Alliance for Patient Access / IfPA’s Patient Access Policy Blog / Medicaid Waiver Rejection Signals Win for Patient Access

Medicaid Waiver Rejection Signals Win for Patient Access

Massachusetts Medicaid patients are breathing a collective sigh of relief.

Federal officials announced this week that Massachusetts will not be allowed to restrict which drugs it covers for Medicaid beneficiaries.  The decision came in response to a 2017 request by the state to the Centers for Medicare and Medicaid Services. Massachusetts Secretary of Health and Human Services Marylou Sudders asked for permission to exclude drugs the state didn’t view as effective and to eliminate coverage for as many as 30 undisclosed medications with high price tags.

This week federal officials explained that moving forward with the proposal would cost the state in a big way: Massachusetts would have to relinquish rebates provided by the Medicaid Drug Rebate Program.  The rebate program covers roughly 99 percent of drugs provided through the MassHealth Medicaid program.

Governor Charlie Baker’s administration had envisioned a formulary as a tool for negotiating drug prices.  But patients recognized its potential to limit access to vital medication. Advocates spoke out after Massachusetts’ initial request, noting that a range of treatment options are necessary to accommodate individual patients’ responsiveness, side effects or drug-to-drug interactions.  By covering just one drug in some classes, the move would also have restricted patients who need to switch medications after their original treatment begins to lose efficacy.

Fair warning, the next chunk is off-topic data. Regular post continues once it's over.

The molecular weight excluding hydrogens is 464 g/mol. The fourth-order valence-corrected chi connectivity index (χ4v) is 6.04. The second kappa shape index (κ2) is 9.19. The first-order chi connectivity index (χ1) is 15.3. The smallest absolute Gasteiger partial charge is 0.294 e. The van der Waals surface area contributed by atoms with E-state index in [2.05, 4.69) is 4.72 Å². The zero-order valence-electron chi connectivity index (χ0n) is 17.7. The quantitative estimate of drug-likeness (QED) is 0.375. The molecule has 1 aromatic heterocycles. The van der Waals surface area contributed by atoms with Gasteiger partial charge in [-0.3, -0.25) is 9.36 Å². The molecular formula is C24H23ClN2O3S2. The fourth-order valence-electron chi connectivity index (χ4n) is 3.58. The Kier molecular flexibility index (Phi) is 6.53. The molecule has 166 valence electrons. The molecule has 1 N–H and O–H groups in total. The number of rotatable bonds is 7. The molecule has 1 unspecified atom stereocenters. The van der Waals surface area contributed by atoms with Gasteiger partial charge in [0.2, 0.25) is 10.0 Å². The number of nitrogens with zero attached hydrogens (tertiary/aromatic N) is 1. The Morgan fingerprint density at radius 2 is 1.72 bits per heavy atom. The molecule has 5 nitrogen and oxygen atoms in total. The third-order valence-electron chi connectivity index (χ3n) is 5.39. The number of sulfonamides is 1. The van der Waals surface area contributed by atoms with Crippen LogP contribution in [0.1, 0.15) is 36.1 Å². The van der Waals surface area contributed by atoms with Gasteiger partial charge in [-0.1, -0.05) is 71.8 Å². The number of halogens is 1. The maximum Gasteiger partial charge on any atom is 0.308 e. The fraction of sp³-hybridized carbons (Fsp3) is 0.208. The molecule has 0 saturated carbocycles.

Relieved patient advocates are praising the Centers for Medicare and Medicaid Services’ decision.  Massachusetts advocacy group Health Care for All emphasized MassHealth’s role in “protecting the health of vulnerable people” and issued a statement of support for the decision.   

Meanwhile, Washington, DC-based rheumatologist and advocate Angus Worthing, MD, tweeted “Great news from Massachusetts – access to medicines in Medicaid won’t be restricted.” Dr. Worthing had expressed concern about the proposal’s impact on patient access during the 2018 Institute for Patient Access National Policy & Advocacy Summit on Biologics and Biosimilars.

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The Alliance for Patient Access is a national network of physicians dedicated to ensuring patient access to approved therapies and appropriate clinical care.
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